The conflict between Russia and Ukraine undoubtedly impacts food security, as these two countries are responsible for more than a quarter of wheat traded globally. Developing countries that rely heavily on wheat imports are most at risk from this supply disruption.
Set against an existing backdrop of food insecurity and increasing poverty, the conflict exacerbates present challenges. The United Nations Food and Agriculture Organization (FAO) predicts that a further 11 to 19 million people will be experiencing chronic hunger by 2023, on top of the existing 193 million people facing food insecurity, and at least 47 countries are expected to fall short of the Zero Hunger target, one of the UN Sustainable Development Goals (SDGs).
In a study at the International Maize and Wheat Improvement Center (CIMMYT), scientists theorized that the domestic price of wheat is determined by the international price. Their hypothesis also supposed that wheat production is constant and that no significant change in wheat consumption habits is expected in the foreseeable future.
Scientists discovered that a 1 percent decrease in the global wheat trade could increase the producers’ price by 1.1 percent in the countries sampled. Furthermore, a 1 percent increase in the producers’ price could reduce annual per capita wheat consumption by 0.59 percent, daily calorie intake by 0.54 percent and protein intake by 0.64 percent. A 50% reduction in Russian and Ukrainian wheat exports could increase prices by 15 percent, leading to an 8% reduction in wheat consumption and dietary energy intake.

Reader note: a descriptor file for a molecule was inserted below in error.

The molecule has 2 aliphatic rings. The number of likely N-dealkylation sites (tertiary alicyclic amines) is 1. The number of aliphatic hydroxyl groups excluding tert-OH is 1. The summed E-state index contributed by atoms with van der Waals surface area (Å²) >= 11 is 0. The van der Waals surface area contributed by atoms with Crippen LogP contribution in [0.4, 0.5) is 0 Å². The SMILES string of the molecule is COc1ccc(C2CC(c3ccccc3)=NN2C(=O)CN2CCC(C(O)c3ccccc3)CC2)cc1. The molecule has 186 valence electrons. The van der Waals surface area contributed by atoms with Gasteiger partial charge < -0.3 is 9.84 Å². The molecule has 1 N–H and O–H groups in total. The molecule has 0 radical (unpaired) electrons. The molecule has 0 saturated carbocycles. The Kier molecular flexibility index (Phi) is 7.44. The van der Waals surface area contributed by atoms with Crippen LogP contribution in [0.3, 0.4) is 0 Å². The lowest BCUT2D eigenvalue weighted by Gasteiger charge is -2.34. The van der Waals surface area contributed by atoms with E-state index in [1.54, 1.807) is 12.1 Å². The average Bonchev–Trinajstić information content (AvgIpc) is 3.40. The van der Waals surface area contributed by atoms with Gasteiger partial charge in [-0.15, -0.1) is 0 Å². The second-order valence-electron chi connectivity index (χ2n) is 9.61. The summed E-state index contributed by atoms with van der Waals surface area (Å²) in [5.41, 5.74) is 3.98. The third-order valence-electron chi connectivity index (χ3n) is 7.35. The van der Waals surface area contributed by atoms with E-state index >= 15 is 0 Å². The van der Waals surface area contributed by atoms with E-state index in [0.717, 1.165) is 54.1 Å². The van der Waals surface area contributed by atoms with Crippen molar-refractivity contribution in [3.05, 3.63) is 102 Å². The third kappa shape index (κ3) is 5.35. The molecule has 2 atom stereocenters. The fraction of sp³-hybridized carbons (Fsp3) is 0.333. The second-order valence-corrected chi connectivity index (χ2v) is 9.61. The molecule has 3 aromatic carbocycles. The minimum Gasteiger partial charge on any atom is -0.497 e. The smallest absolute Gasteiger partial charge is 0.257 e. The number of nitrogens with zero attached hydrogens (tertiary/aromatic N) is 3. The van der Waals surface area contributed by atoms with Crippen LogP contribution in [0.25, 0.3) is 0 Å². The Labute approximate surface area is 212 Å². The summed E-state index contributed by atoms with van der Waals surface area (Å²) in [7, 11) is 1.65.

Rising costs of staple foods such as wheat can lead to violence and social unrest, as witnessed in 2007-11. It is therefore vital to ensure that import-dependent, resource-poor countries are supported to address their precarious food security. Steady public funding, investment in research, and enhanced production in wheat-growing nations can play an integral role in achieving a solution. In the long-term, closing the yield gap through research and investment, particularly in Africa, will lead towards self-sufficiency in wheat in Africa, contributing towards overall food security across the continent.
This study was financially supported by the CGIAR Initiative on Foresight and Metrics for the Transformation of Food, Land and Water Systems (FMI). We would like to thank all funders who supported this research through their contributions to the CGIAR Trust Fund.
Cover photo: Scientists from CIMMYT’s Sustainable Agrifood Systems (SAS) program in wheat fields, Ethiopia. (Photo: Rabe Yahaya/CIMMYT)